Eta Aquarid Meteors Dazzle in Spectacular 'Shooting Star' Photos

During the peak of the annual Eta Aquarid meteor shower last weekend, skywatchers captured some stunning images of the "shooting stars" as they bolted through the night sky.

Eta Aquarid meteors started raining down on Earth's atmosphere in late April and will continue to spritz through the sky until May 20, according to NASA's Meteoroid Environment Office. The most impressive part of this monthlong meteor shower happened during its peak, in the early morning hours of Saturday, May 6.

During the meteor shower's peak, astrophotographer Justin Ng captured an amazing time-lapse video of the meteor shower from Mount Bromo, Indonesia. The bright meteors lit up the night sky like lightning flashes, and one even left a smoke trail as it burned up in Earth's atmosphere. Using a Canon 5D Mark IV digital camera, Ng also captured a shot of the Milky Way and its galactic neighbor, the Small Magellanic Cloud, in the background. 

Photographer Justin Ng of Singapore captured this stunning view of an Eta Aquarid meteor streaking over Mount Bromo in Indonesia during the meteor shower's peak on May 6, 2017. (Image credit: Justin Ng)

Down in New Zealand, Harriet Thomas photographed several meteors streaking across star-speckled skies over the Port Hills. She took to the hills early Saturday morning to escape the light pollution from the city of Christchurch and snap a few photos of the Eta Aquarids. [The Eta Aquarid Meteor Shower in Photos

Eta Aquarid meteors dash over the Port Hills of Christchurch, New Zealand, on May 6, 2017. (Image credit: Harriet Thomas)

Thomas mounted her Canon EOS 80D digital camera on a tripod, switched it into continuous shooting (or "burst") mode, and then kicked back and watched the show while her camera snapped away. With the camera set to shoot at 15- to 30-second exposure times, she managed to capture several meteors, some of which were brighter than others.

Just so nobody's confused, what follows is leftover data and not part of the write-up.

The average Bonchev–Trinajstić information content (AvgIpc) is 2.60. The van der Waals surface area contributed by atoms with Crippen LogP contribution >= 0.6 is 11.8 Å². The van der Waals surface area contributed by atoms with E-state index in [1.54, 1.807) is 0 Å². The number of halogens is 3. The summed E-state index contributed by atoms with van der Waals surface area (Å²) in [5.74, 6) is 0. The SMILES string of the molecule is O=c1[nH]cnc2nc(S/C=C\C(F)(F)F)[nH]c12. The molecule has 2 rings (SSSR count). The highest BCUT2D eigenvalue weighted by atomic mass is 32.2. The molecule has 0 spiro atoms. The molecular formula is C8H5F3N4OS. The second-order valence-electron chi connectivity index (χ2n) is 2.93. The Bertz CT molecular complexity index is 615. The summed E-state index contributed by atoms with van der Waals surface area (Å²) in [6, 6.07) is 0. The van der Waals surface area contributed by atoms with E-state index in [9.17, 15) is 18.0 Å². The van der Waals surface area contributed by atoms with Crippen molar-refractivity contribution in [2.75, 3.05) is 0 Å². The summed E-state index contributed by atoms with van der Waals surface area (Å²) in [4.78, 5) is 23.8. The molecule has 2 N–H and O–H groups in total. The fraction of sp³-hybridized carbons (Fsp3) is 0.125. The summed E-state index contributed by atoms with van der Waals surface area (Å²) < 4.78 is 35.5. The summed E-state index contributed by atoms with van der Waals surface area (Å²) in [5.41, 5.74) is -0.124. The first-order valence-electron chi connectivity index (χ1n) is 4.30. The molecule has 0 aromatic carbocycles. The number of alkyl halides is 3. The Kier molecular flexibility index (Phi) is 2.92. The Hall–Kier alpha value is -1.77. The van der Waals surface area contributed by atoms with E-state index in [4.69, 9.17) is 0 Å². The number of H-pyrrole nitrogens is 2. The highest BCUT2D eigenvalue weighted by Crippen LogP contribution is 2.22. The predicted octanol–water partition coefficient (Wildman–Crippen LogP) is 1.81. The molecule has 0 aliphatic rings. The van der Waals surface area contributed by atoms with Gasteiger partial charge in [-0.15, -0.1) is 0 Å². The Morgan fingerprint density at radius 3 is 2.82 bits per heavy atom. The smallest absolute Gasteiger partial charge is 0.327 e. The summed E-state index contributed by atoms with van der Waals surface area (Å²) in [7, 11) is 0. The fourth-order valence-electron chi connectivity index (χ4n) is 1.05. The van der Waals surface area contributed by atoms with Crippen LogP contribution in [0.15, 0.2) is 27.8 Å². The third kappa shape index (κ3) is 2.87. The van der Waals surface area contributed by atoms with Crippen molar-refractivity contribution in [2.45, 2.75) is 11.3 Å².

"The rock managed to get a good cast of light over it from someone pulling into the car park and shining their headlights over it!" Thomas told in an email. Despite the light pollution from the city below, you can still see a faint part of the Milky Way over the landscape.

Several faint Eta Aquarid meteors streak across the star-speckled sky in this photo taken from the Port Hills of Christchurch, New Zealand, on May 6, 2017. (Image credit: Harriet Thomas)

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Hanneke Weitering
Contributing expert

Hanneke Weitering is a multimedia journalist in the Pacific Northwest reporting on the future of aviation at and Aviation International News and was previously the Editor for Spaceflight and Astronomy news here at As an editor with over 10 years of experience in science journalism she has previously written for Scholastic Classroom Magazines, MedPage Today and The Joint Institute for Computational Sciences at Oak Ridge National Laboratory. After studying physics at the University of Tennessee in her hometown of Knoxville, she earned her graduate degree in Science, Health and Environmental Reporting (SHERP) from New York University. Hanneke joined the team in 2016 as a staff writer and producer, covering topics including spaceflight and astronomy. She currently lives in Seattle, home of the Space Needle, with her cat and two snakes. In her spare time, Hanneke enjoys exploring the Rocky Mountains, basking in nature and looking for dark skies to gaze at the cosmos.